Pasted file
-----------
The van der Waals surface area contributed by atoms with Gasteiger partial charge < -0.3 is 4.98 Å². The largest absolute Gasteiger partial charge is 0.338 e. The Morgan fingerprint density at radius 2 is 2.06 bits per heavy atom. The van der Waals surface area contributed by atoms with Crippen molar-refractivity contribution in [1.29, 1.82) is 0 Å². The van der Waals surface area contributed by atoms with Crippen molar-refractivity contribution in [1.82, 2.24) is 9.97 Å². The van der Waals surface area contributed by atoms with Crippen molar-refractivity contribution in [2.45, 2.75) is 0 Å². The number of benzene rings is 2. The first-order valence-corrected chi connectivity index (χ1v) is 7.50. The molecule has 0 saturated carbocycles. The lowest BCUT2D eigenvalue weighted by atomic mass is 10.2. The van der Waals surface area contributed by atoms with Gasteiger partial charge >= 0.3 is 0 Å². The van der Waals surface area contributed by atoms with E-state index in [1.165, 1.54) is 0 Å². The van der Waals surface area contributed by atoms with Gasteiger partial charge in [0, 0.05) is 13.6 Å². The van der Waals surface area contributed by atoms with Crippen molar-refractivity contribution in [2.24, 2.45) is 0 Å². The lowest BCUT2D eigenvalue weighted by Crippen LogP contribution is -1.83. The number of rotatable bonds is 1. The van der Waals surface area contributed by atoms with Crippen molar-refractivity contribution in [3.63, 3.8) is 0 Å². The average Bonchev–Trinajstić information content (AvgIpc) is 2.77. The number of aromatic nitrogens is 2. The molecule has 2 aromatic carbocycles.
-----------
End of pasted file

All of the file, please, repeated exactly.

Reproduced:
The van der Waals surface area contributed by atoms with Gasteiger partial charge < -0.3 is 4.98 Å². The largest absolute Gasteiger partial charge is 0.338 e. The Morgan fingerprint density at radius 2 is 2.06 bits per heavy atom. The van der Waals surface area contributed by atoms with Crippen molar-refractivity contribution in [1.29, 1.82) is 0 Å². The van der Waals surface area contributed by atoms with Crippen molar-refractivity contribution in [1.82, 2.24) is 9.97 Å². The van der Waals surface area contributed by atoms with Crippen molar-refractivity contribution in [2.45, 2.75) is 0 Å². The number of benzene rings is 2. The first-order valence-corrected chi connectivity index (χ1v) is 7.50. The molecule has 0 saturated carbocycles. The lowest BCUT2D eigenvalue weighted by atomic mass is 10.2. The van der Waals surface area contributed by atoms with Gasteiger partial charge >= 0.3 is 0 Å². The van der Waals surface area contributed by atoms with E-state index in [1.165, 1.54) is 0 Å². The van der Waals surface area contributed by atoms with Gasteiger partial charge in [0, 0.05) is 13.6 Å². The van der Waals surface area contributed by atoms with Crippen molar-refractivity contribution in [2.24, 2.45) is 0 Å². The lowest BCUT2D eigenvalue weighted by Crippen LogP contribution is -1.83. The number of rotatable bonds is 1. The van der Waals surface area contributed by atoms with Crippen molar-refractivity contribution in [3.63, 3.8) is 0 Å². The average Bonchev–Trinajstić information content (AvgIpc) is 2.77. The number of aromatic nitrogens is 2. The molecule has 2 aromatic carbocycles.